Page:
‘Brexit Could Be Lost’: British PM’s Deal Defeated—Again

March 12, 2019 Updated: March 12, 2019

LONDON, United Kingdom—Britain’s Parliament rejected Prime Minister Theresa May’s deal to quit the European Union for a second time on March 12, deepening the country’s worst political crisis for generations, 17 days before the planned departure date.

Lawmakers voted against May’s amended Brexit deal 391–242 as her last-minute talks with EU chiefs on March 11 to assuage her critics’ concerns ultimately proved fruitless.

The vote puts the world’s fifth largest economy in uncharted territory with no obvious way forward: Exiting the EU without a deal, delaying the March 29 divorce date, a snap election, or even another referendum are all now possible.

May might even try a third time to get parliamentary support in the hope that hardline euroskeptic lawmakers in her Conservative Party, the most vocal critics of her withdrawal treaty, might change their minds if it becomes more likely that Britain might stay in the EU after all.

While she lost, the margin of defeat was smaller than the record 230-vote loss her deal suffered in January.

“If this vote is not passed tonight, if this deal is not passed, then Brexit could be lost,” a hoarse-voiced May told lawmakers before her deal was defeated.

Lawmakers are now due to vote on March 13 on whether Britain should exit the world’s biggest trading bloc without a deal, a scenario that business leaders warn would bring chaos to markets and supply chains, and other critics say could cause shortages of food and medicines.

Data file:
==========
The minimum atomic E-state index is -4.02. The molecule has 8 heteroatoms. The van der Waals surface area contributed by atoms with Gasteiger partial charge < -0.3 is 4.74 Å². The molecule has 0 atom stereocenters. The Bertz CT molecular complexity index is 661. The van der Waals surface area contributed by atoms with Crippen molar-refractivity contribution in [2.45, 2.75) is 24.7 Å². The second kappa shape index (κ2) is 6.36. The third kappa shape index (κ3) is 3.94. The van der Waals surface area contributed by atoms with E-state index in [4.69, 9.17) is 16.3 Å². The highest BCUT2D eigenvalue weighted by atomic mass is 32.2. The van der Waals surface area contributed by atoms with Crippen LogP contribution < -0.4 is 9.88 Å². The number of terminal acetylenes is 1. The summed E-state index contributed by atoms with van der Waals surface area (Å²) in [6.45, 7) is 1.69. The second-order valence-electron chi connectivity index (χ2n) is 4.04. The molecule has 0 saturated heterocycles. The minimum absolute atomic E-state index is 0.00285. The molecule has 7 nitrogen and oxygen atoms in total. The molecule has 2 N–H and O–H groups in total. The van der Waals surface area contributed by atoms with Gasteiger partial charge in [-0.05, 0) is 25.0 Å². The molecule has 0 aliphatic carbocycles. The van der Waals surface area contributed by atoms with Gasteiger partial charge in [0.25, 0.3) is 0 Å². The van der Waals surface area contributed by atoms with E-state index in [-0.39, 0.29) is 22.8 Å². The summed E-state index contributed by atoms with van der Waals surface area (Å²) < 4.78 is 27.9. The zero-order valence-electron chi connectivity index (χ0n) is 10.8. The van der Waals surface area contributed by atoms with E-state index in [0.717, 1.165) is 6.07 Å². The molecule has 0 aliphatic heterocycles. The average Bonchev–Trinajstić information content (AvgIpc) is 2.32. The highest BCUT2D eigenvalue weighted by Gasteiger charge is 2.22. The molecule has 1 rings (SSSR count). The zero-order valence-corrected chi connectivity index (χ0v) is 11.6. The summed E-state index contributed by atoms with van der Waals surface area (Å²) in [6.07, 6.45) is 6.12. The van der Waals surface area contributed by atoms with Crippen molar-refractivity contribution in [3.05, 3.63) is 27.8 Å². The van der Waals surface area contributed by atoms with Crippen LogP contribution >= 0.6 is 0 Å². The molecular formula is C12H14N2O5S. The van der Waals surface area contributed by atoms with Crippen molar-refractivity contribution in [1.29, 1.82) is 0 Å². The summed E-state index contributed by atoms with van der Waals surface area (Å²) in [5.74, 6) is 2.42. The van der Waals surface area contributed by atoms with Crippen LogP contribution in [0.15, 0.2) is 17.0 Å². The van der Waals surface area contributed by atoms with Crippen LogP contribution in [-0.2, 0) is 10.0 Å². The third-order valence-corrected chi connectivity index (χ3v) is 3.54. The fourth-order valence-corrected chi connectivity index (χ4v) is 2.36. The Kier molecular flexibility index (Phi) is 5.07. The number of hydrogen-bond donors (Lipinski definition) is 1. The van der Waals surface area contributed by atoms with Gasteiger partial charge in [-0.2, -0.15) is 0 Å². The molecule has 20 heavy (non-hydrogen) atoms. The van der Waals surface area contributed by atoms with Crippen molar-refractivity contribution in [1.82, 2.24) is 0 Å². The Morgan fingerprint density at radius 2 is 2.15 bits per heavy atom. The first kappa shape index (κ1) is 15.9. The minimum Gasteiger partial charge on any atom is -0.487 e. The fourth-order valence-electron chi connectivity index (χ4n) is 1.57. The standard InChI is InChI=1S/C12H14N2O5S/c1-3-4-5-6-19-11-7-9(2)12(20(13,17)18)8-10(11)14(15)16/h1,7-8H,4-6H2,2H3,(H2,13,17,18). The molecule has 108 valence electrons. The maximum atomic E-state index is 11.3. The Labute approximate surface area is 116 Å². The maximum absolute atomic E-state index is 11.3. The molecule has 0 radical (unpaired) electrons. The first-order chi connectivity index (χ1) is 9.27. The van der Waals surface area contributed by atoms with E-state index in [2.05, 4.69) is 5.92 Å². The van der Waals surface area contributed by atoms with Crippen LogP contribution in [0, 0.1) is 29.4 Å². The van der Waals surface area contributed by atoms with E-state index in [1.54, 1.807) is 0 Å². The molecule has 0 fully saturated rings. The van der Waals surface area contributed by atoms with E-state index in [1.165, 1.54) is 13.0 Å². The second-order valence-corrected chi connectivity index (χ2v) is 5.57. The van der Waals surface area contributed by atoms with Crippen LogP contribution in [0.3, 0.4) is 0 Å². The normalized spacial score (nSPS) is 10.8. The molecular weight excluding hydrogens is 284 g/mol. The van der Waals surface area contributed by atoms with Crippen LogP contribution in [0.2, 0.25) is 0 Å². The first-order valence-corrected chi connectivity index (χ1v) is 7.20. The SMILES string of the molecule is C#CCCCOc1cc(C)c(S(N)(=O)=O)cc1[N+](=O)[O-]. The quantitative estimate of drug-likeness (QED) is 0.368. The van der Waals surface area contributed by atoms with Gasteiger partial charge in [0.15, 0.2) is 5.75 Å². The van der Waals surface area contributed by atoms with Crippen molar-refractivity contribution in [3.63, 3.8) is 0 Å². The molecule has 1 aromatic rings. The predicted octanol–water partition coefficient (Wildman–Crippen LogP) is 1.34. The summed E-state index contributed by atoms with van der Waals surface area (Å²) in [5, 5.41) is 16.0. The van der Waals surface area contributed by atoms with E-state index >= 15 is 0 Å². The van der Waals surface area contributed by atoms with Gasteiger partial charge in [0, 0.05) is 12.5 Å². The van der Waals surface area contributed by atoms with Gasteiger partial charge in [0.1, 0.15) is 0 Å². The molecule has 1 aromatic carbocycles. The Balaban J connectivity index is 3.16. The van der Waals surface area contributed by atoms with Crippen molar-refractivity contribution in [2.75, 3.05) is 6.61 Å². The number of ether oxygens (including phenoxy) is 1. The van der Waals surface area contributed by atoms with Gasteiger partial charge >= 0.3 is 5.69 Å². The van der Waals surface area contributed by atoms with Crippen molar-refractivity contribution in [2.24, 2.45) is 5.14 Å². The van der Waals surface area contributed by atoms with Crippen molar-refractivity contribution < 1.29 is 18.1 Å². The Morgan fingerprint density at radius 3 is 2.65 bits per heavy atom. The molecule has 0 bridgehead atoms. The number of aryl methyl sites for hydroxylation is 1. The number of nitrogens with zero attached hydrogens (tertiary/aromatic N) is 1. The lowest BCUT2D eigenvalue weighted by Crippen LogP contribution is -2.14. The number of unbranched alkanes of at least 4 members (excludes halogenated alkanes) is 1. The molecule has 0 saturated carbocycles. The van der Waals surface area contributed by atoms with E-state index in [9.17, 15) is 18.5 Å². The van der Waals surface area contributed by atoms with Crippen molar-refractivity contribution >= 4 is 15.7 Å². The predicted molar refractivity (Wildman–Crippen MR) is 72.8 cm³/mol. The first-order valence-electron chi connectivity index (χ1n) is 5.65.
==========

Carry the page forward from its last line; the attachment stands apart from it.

Supporters of Brexit argue that, while a “no-deal” divorce might bring some short-term instability, in the longer term it would allow the United Kingdom to thrive and forge beneficial trade deals across the world.

However, Parliament is expected to firmly reject a “no-deal” Brexit as well, so lawmakers would then vote on March 14 whether or not government should request a delay to the leaving date to allow further talks.

Both May and the EU have already ruled out any other changes to the deal, struck after two-and-a-half years of tortuous negotiations.

In a last-ditch bid to save her Brexit plan, May rushed to Strasbourg on March 11 to agree to legally binding assurances with European Commission President Jean-Claude Juncker.

A tired-looking Juncker acknowledged the protracted discussions as he addressed the European Parliament in Strasbourg on the morning of March 12.

“There will be no third chance,” Juncker said. “There will be no further interpretations of the interpretations, no further assurances of the reassurances if the ‘meaningful vote’ tomorrow fails.”

Earlier in the day, former British foreign secretary and leading Brexit campaigner Boris Johnson said May’s Brexit deal had reached the end of the road and Britain should leave the bloc without an agreement.

Johnson said if the EU was unwilling to accept further changes, Britain should leave without a deal as while this would be more difficult in the short term, in the end it would be “the only safe route out of the abyss and the only safe path to self respect.”

Britons voted 52–48 percent in 2016 to leave the EU, but the decision has not only divided the main parties but also exposed deep rifts in British society, bringing concerns about immigration and globalization to the fore.

Many fear that Brexit will divide the West as it grapples with growing assertiveness from Russia and China, leaving Britain economically weaker and with its security capabilities depleted.

Supporters say it allows Britain to control immigration and take advantage of global opportunities, striking new trade deals with the United States and others while still keeping close links to the EU, which, even without Britain, would be a single market of 440 million people.

By Elizabeth Piper and Kylie MacLellan

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